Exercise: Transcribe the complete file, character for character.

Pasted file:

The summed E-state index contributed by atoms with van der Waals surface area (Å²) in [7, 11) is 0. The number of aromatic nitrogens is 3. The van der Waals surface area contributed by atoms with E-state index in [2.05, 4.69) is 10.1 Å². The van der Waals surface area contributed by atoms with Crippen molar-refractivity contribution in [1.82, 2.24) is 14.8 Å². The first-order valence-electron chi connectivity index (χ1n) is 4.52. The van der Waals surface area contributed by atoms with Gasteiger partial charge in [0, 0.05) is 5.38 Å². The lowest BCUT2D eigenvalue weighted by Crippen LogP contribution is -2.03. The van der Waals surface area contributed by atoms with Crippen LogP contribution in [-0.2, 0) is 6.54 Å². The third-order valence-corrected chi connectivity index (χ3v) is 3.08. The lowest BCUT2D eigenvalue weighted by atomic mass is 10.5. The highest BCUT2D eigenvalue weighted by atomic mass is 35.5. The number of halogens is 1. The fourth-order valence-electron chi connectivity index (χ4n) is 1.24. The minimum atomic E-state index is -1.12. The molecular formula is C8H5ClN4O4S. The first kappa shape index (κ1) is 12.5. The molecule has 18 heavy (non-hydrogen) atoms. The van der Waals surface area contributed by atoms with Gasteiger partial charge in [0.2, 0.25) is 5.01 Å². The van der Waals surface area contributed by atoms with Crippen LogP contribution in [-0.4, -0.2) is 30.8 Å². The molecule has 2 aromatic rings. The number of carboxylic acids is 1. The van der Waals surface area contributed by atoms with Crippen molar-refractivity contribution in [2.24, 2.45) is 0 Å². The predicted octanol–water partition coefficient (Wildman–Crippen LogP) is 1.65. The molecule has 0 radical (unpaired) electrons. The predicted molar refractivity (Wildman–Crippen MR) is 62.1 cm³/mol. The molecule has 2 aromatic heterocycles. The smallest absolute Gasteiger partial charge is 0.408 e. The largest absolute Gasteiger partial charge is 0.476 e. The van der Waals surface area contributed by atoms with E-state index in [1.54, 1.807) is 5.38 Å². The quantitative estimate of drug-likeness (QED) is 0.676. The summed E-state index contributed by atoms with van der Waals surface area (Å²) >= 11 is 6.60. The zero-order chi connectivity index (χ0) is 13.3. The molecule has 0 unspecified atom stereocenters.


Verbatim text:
The summed E-state index contributed by atoms with van der Waals surface area (Å²) in [7, 11) is 0. The number of aromatic nitrogens is 3. The van der Waals surface area contributed by atoms with E-state index in [2.05, 4.69) is 10.1 Å². The van der Waals surface area contributed by atoms with Crippen molar-refractivity contribution in [1.82, 2.24) is 14.8 Å². The first-order valence-electron chi connectivity index (χ1n) is 4.52. The van der Waals surface area contributed by atoms with Gasteiger partial charge in [0, 0.05) is 5.38 Å². The lowest BCUT2D eigenvalue weighted by Crippen LogP contribution is -2.03. The van der Waals surface area contributed by atoms with Crippen LogP contribution in [-0.2, 0) is 6.54 Å². The third-order valence-corrected chi connectivity index (χ3v) is 3.08. The lowest BCUT2D eigenvalue weighted by atomic mass is 10.5. The highest BCUT2D eigenvalue weighted by atomic mass is 35.5. The number of halogens is 1. The fourth-order valence-electron chi connectivity index (χ4n) is 1.24. The minimum atomic E-state index is -1.12. The molecular formula is C8H5ClN4O4S. The first kappa shape index (κ1) is 12.5. The molecule has 18 heavy (non-hydrogen) atoms. The van der Waals surface area contributed by atoms with Gasteiger partial charge in [0.2, 0.25) is 5.01 Å². The van der Waals surface area contributed by atoms with Crippen LogP contribution in [-0.4, -0.2) is 30.8 Å². The molecule has 2 aromatic rings. The number of carboxylic acids is 1. The van der Waals surface area contributed by atoms with Crippen molar-refractivity contribution in [2.24, 2.45) is 0 Å². The predicted octanol–water partition coefficient (Wildman–Crippen LogP) is 1.65. The molecule has 0 radical (unpaired) electrons. The predicted molar refractivity (Wildman–Crippen MR) is 62.1 cm³/mol. The molecule has 2 aromatic heterocycles. The smallest absolute Gasteiger partial charge is 0.408 e. The largest absolute Gasteiger partial charge is 0.476 e. The van der Waals surface area contributed by atoms with E-state index in [1.54, 1.807) is 5.38 Å². The quantitative estimate of drug-likeness (QED) is 0.676. The summed E-state index contributed by atoms with van der Waals surface area (Å²) >= 11 is 6.60. The zero-order chi connectivity index (χ0) is 13.3. The molecule has 0 unspecified atom stereocenters.